Most widely publicized and long believed to be “the first white visitor” was George Catlin, who visited the quarries in September 1836. Catlin was the first quarry visitor to “break into print”, and his writings and lectures were popular and widely known. Dr. C.T. Jackson of Boston, to whom Catlin had given samples of stones, originated the term “catlinite,” still applied to the pipestone from these quarries.
Less than 2 years later, Catlin’s friend and host, LaFramboise, guided the first truly scientific expedition to the pipestone quarry. With it the period of Federal contract began.



Illustration of calument tracing on stone.



Illustration of a calument being carved with a crude stone tool.



Illustration of a calument being refined with hand tools.



Illustration of calument in the final stages of finishing with hand tools.



Illustration of calument tracing on stone.

Illustration of a calument being carved with a crude stone tool.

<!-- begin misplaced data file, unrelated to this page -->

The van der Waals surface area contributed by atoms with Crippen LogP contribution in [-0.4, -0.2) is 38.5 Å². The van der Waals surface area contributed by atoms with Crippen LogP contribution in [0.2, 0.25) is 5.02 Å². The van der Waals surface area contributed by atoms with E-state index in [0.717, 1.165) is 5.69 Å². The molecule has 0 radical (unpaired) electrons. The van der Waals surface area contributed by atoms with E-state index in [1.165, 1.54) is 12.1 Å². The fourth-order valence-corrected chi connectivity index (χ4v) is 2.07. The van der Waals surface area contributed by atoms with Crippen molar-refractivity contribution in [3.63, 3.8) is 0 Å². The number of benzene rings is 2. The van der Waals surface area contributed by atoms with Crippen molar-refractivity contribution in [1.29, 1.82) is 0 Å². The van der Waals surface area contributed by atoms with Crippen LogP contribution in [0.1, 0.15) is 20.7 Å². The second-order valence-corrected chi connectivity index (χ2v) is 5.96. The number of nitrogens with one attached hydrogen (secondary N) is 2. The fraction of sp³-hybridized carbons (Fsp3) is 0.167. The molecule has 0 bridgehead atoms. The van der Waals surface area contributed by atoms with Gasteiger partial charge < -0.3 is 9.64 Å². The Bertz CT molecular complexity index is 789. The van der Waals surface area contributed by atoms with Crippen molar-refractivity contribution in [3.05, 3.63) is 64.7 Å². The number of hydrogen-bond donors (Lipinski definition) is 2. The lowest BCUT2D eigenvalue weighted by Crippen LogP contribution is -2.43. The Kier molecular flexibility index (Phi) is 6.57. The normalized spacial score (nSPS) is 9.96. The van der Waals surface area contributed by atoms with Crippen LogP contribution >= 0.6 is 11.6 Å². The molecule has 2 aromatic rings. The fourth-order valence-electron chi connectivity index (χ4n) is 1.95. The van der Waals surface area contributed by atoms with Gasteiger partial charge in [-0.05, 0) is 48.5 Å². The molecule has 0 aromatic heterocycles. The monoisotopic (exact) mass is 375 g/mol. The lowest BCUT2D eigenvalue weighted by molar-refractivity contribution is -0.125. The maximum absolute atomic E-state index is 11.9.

Illustration of a calument being refined with hand tools.

Illustration of calument in the final stages of finishing with hand tools.

Carving Pipes from Stone

The work of Native American pipecarvers takes many forms. Since the mid-19th century, the inverted T-shaped calumet has been perhaps the shape most recognizable as Plains Indian work. Metal tools acquired from white traders in historic times facilitated more detailed carving, but even in many highly ornate effigy pipes the basic calumet shape is distinct.
Today craftsmen use power saws and drills for speed and precision. Though tools are more sophisticated, the process is similar to that of the age when carving implements were made of stone and wood. These drawings illustrate how calumets might be made without modern technology.


Digging the Pipestone

Late summer and fall are the most desirable times to dig, at other times of the year water collects in the pits. After the soil is shoveled away, the top layer of quartzite is broken up carefully with a sledgehammer and wedge to minimize damage to the relatively soft pipestone underneath.
Since the pipestone bed slopes downward to the east, quarries must dig through an increasingly thick layer of quartzite as they quarry new pipestone. Under the quartzite are 1 to 3-inch sheets of catlinite. Quarriers lift the broken sheets from the pits, and then cut them into smaller blocks from which the pipes are carved.